Inc. magazine reports that accelerator programs in the U.S. have doubled every two years between 2008 and 2014 with roughly 172 accelerators in America today. With entrepreneurship rapidly growing and reshaping economies on a worldwide basis, accelerator programs can enable entrepreneurs to jump start their businesses and help attract venture funding.
The primary role of an accelerator program is to facilitate rapid growth of a startup company through planned funding, mentorship, resources, guidance, and community support in exchange for equity or pure satisfaction.
Many people are familiar with programs like AngelPad, MuckerLab, Techstars, and Y Combinator (which now actually classifies itself as a seed fund), but many universities have their own very successful accelerator programs as well.
In my role as Entrepreneur in Residence at MIT and Program Director for MIT’s Global Founders’ Skill Accelerator (GFSA), I’ve been researching accelerator programs in the U.S. and how they compare with programs in India, China, and Europe – and I thought I’d share the highlights of some of that research in a series of blog posts.
How Does an Accelerator Program Work?
In a typical accelerator program, the program offers seed funding, office space, access to technology, expert mentorship, and an inspiring community environment—all packed into a limited time frame, usually three to six months. In most accelerator programs, the final benefit to the startup is a repeatable model, which may be used many times to churn out successful companies in an assembly-line fashion.
So what will the accelerator programs gain in return? Well, the gain may be company stocks, equity, or just plain satisfaction of being able to mentor startups to the level of fully operational businesses.
However, as literally hundreds of startups from all over the globe appear every day looking for ideal accelerators, it is prudent to know that joining an accelerator program in itself does not guarantee success. Here is an interesting tutorial on how to join an accelerator program from Business News Daily: Accelerator Programs 101: How to Apply and What to Expect.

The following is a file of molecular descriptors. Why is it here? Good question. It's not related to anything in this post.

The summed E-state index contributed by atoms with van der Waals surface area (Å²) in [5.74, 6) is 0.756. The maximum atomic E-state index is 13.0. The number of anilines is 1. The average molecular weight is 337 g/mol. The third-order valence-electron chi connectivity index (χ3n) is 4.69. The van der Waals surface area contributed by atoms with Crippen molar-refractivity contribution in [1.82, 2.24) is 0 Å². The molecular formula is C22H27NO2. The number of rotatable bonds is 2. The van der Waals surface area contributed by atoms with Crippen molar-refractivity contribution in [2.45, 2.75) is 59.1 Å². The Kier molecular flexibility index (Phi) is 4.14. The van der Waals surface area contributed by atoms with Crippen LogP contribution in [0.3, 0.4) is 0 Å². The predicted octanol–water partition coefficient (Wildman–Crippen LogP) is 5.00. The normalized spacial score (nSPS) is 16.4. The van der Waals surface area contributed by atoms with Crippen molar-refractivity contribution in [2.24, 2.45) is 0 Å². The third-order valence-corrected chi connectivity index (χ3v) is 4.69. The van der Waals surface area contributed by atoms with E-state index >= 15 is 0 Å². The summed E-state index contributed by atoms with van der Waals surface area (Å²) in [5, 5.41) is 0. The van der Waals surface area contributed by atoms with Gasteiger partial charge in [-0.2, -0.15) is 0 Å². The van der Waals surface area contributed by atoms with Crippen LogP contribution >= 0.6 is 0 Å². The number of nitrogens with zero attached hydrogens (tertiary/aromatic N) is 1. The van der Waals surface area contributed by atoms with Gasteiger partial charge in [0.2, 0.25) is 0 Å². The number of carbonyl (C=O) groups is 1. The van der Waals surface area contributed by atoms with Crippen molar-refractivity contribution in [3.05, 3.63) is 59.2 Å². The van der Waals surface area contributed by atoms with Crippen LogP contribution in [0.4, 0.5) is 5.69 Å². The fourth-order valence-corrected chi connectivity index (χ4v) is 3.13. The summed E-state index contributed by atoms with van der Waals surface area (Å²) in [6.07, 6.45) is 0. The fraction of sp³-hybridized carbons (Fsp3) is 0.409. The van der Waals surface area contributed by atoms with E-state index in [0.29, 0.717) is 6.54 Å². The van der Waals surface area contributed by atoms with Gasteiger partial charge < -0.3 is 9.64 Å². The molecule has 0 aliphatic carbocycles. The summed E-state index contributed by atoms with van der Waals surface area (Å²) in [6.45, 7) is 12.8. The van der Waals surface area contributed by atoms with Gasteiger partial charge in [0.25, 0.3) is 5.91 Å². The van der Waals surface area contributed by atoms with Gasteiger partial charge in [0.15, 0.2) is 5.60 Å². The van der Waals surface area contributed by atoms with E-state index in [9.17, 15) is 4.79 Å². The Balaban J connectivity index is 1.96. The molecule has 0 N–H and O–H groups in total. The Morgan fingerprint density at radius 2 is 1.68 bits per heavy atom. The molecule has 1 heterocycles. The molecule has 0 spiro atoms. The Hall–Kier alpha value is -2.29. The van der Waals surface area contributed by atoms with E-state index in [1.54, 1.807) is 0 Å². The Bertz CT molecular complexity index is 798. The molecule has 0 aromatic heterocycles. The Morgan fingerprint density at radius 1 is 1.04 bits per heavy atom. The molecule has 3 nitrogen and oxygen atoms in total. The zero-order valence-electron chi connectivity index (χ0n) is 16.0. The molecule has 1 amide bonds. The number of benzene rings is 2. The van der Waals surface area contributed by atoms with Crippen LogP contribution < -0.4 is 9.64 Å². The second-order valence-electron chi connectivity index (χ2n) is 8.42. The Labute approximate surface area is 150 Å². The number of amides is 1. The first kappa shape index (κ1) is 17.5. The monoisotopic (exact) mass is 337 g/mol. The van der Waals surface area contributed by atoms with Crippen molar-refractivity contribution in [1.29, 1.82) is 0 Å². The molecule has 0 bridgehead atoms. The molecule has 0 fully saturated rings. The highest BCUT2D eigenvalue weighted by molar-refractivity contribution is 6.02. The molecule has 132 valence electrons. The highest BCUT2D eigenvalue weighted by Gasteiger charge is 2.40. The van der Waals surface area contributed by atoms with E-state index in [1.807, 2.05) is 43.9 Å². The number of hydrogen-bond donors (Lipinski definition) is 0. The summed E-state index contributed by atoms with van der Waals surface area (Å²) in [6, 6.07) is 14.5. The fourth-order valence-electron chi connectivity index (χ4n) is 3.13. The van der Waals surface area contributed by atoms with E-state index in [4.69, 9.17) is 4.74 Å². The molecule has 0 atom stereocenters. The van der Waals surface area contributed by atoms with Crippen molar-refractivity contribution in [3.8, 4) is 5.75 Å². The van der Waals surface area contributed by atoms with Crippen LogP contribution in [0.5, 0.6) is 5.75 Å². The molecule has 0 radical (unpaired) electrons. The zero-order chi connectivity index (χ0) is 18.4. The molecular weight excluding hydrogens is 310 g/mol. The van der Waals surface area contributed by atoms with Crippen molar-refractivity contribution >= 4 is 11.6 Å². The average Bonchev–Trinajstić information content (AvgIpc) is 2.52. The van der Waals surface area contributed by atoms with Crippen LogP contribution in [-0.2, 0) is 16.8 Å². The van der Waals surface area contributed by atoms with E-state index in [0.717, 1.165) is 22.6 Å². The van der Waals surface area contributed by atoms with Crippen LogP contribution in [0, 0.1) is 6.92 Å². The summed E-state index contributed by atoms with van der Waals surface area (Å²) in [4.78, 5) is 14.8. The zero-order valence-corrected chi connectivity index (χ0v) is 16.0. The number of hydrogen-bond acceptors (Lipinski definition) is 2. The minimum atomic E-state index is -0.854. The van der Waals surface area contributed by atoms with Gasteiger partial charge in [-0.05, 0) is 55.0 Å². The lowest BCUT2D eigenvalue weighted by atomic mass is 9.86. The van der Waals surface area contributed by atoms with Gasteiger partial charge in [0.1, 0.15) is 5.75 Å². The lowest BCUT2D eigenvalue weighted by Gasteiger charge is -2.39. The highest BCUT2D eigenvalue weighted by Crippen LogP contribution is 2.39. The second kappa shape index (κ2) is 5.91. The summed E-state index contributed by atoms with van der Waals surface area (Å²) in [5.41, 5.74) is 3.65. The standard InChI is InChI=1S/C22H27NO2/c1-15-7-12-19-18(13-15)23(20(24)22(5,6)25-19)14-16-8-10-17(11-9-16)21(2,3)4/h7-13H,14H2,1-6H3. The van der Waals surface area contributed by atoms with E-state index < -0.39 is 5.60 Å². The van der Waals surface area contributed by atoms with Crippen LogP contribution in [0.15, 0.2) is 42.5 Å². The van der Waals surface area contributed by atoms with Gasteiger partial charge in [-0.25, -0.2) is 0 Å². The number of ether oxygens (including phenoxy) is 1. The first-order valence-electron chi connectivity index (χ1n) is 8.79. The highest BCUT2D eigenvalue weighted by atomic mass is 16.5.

The article points out that the typical applicant is in the early stages of business development and has either just launched or is getting ready to do so. Many companies that join an accelerator have a finished product or concept, and may have even raised capital, but others may only have an idea and no funding whatsoever. Startups that may be looking to join an accelerator must have certain prerequisites and the right mindset.
Prerequisites for Joining an Accelerator
Wherever in the world you are looking to join an accelerator, there are some common prerequisites. In order to locate a good match between a startup and an accelerator, startups ought to consider these prerequisites:
- You must have a product—not just an idea!
- You must be willing to take financial risks.
- You must be willing to wait and watch, while you are learning about the startup process.
Without the right mindset, a startup, no matter how enthusiastic, will not be successful.
Entrepreneurial Growth on the Rise
In a recent CNBC report, the Kauffman Foundation’s Startup Activity Index shows that in 2015 U.S. entrepreneurship levels had the greatest year-over-year increase in the past two decades. The group estimates that every month, some 530,000 Americans become new business owners. Yet, statistics show that as many as 90% of startups fail, so seeking out an accelerator program can help startup ventures beat the odds with resources, networking, and experienced mentors.
I’ll be sharing a series of blog posts on accelerators around the globe – and the approaches taken by different regions. For my next post check back here on my blog or follow me on LinkedIn or Twitter, as I will post about new updates there as well.